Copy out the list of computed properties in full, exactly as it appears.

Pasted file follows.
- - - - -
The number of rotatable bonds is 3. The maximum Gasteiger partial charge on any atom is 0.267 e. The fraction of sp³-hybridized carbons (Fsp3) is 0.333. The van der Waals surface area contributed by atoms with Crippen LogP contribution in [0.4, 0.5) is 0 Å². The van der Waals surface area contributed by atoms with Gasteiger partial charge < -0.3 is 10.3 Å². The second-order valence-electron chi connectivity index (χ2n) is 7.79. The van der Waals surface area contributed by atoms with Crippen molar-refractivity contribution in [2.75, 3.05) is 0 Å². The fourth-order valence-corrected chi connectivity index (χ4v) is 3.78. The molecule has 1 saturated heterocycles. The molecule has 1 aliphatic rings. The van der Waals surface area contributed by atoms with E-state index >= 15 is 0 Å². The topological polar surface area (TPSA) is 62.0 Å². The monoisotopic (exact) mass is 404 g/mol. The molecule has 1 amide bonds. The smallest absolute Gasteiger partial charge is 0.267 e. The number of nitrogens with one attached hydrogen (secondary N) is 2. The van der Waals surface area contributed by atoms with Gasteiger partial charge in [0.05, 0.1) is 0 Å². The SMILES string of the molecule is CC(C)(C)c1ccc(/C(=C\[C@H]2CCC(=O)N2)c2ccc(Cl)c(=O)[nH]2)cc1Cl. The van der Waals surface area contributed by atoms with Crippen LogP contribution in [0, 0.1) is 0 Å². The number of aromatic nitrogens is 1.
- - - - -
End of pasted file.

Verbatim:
The number of rotatable bonds is 3. The maximum Gasteiger partial charge on any atom is 0.267 e. The fraction of sp³-hybridized carbons (Fsp3) is 0.333. The van der Waals surface area contributed by atoms with Crippen LogP contribution in [0.4, 0.5) is 0 Å². The van der Waals surface area contributed by atoms with Gasteiger partial charge < -0.3 is 10.3 Å². The second-order valence-electron chi connectivity index (χ2n) is 7.79. The van der Waals surface area contributed by atoms with Crippen molar-refractivity contribution in [2.75, 3.05) is 0 Å². The fourth-order valence-corrected chi connectivity index (χ4v) is 3.78. The molecule has 1 saturated heterocycles. The molecule has 1 aliphatic rings. The van der Waals surface area contributed by atoms with E-state index >= 15 is 0 Å². The topological polar surface area (TPSA) is 62.0 Å². The monoisotopic (exact) mass is 404 g/mol. The molecule has 1 amide bonds. The smallest absolute Gasteiger partial charge is 0.267 e. The number of nitrogens with one attached hydrogen (secondary N) is 2. The van der Waals surface area contributed by atoms with Gasteiger partial charge in [0.05, 0.1) is 0 Å². The SMILES string of the molecule is CC(C)(C)c1ccc(/C(=C\[C@H]2CCC(=O)N2)c2ccc(Cl)c(=O)[nH]2)cc1Cl. The van der Waals surface area contributed by atoms with Crippen LogP contribution in [0, 0.1) is 0 Å². The number of aromatic nitrogens is 1.